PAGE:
WO2007041451A229 Sep 200612 Apr 2007The Scripps Research InstituteRuthenium-catalyzed cycloaddition of alkynes and organic azides
WO2007047668A216 Oct 200626 Apr 2007California Institute Of TechnologyUse of non-canonical amino acids as metabolic markers for rapidly-dividing cells
WO2008004988A16 Jul 200710 Jan 2008Agency For Science, Technology And ResearchThermally responsive micelles
WO2008013618A120 Jun 200731 Jan 2008Dendritic Nanotechnologies, Inc.Process for preparing alkyne intermediates for dendritic polymers
WO2008031525A15 Sep 200720 Mar 2008Fidia Farmaceutici S.P.A.Hyaluronic acid derivatives obtained via 'click chemistry' crosslinking
WO2008047057A118 Oct 200724 Apr 2008BiocydexMethod for preparing cyclodextrin oligomers or polymers, products obtained and uses
WO2008075955A220 Dec 200726 Jun 2008Stichting Voor De Technische WetenschappenProcess for the preparation of 1,4,5-trisubstituted triazoles and 3,4,5-trisubstituted triazoles
WO2008077406A221 Dec 20073 Jul 2008Aalborg UniversitetCoupling of elements
WO2008108736A16 Mar 200712 Sep 2008Agency For Science, Technology And ResearchParticles for delivery of bioactive factors
WO2008115694A25 Mar 200825 Sep 2008Medtronic, Inc.Polymerization of multifunctional azides, and polymers therefrom
WO2008120016A131 Mar 20089 Oct 2008University Of SouthamptonModified nucleic acids
WO2009029242A125 Aug 20085 Mar 2009Michigan State UniversityFunctionalization of polyglycolides by 'click' chemistry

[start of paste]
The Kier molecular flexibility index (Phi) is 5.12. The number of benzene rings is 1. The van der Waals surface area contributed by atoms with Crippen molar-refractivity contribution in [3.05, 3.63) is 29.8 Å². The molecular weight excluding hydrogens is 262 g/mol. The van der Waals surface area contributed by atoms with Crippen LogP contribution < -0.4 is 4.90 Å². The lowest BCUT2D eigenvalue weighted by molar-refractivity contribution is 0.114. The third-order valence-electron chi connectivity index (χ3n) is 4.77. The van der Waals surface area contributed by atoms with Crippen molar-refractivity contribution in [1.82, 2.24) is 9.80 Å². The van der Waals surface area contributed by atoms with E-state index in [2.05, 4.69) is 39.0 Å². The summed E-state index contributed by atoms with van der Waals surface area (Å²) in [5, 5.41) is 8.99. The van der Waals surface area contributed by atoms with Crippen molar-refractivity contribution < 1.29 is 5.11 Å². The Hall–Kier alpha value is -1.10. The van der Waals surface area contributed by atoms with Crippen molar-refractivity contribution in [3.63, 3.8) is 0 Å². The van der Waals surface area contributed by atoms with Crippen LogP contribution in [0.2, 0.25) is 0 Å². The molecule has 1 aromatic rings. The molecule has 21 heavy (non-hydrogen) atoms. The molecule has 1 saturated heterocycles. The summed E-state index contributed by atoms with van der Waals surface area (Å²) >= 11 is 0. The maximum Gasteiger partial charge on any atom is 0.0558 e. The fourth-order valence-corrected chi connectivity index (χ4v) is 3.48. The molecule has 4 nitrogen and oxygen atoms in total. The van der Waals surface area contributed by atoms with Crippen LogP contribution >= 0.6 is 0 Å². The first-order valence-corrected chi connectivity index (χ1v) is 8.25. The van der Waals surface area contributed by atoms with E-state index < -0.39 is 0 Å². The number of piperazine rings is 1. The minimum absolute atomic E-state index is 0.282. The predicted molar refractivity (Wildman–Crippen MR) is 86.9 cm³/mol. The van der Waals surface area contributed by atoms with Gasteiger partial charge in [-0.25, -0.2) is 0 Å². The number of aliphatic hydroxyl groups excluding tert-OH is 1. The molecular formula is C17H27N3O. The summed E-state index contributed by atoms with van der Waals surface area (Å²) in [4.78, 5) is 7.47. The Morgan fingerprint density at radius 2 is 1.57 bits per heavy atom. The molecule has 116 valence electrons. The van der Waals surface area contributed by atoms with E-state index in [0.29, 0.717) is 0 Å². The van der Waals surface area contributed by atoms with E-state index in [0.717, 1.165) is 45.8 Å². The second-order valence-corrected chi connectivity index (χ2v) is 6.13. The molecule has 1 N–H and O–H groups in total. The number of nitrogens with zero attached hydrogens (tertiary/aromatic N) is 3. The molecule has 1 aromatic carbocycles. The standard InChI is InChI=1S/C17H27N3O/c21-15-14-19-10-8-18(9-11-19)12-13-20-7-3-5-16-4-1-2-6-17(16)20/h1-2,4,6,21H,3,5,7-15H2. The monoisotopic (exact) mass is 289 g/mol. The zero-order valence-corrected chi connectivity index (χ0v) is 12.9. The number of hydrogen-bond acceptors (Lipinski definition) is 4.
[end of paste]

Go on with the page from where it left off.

WO2009064696A110 Nov 200822 May 2009The Regents Of The University Of CaliforniaSterol-modified amphiphilic lipids
WO2009136853A16 May 200912 Nov 2009Polymer Factory Sweden AbDendrimers with interior and exterior functionalities comprising of azide or alkyne groups for post- functionalization by huisgen click cycloaddition
WO2009140429A213 May 200919 Nov 2009University Of WashingtonMicellic assemblies
Non-Patent Citations
Reference
1Arora, et al., "A Novel Domino-click Approach for the Synthesis of Sugar Based Unsymmetrical bis-1,2,3-triazoles", Carbohydrate Research, 343, (2008), 139-144.
2Baskin, et al., "Copper Free Click Chemistry for Dynamic In Vivo Imaging", PNAS, vol. 104, No. 43, (Oct. 23, 2007), pp. 16793-16797.
3Beatty and Tirrell, "Two-color Labeling of Temporally Defined Protein Populations in Mammalian Cells", Bioorg. Med. Chem. Lett., 18 (2008), pp. 5995-5999.
4Cantel, et al., "Synthesis and Conformational Analysis of a Cyclic Peptide Obtained via i to i + 4 Intramolecular Side-chain to Side-chain Azide-Alkyne 1,3-Dipolar Cycloaddition" J. Org. Chem., 2008, 73 (15), pp. 5663-5674.
5Cazalis, et al., "Bioconjugate Chem.", 15 (2004), pp. 1005-1009.
6Chen, et al., "Synthesis of a C3-symmetric (1->6)-N-acetyl-beta-D-glucosamine Octadecasaccharide using Click Chemistry", Carbohydrate Research, 340, (2005), pp. 2476-2482.
7Chen, et al., "Synthesis of a C3-symmetric (1→6)-N-acetyl-β-D-glucosamine Octadecasaccharide using Click Chemistry", Carbohydrate Research, 340, (2005), pp. 2476-2482.
8Codelli, et al., "Second Generation Difluorinated Cyclooctynes for Copper-Free Click Chemistry", J. Am. Chem. Soc., vol. 130, No. 34, (2008), pp. 11486-11493.
9Dijk, et al., "Synthesis and Characterization of Biodegradeable Peptide-Baed Polymers Prepared by Microwave-Assisted Click Chemistry", Biomacromolecules, 2008, 9(10), pp. 2834-2843.
10Dijk, et al., "Synthesis of Peptide-Based Polymers by Microwave-Assisted Cycloaddition Backbone Polymerization," Biomacro molecules, 2007, 8(2), pp. 327-330.
11Eastoe, "The Amino Acid Composition of Mammalian Collagen and Gelatin", vol. 61, (1955), pp. 589-600.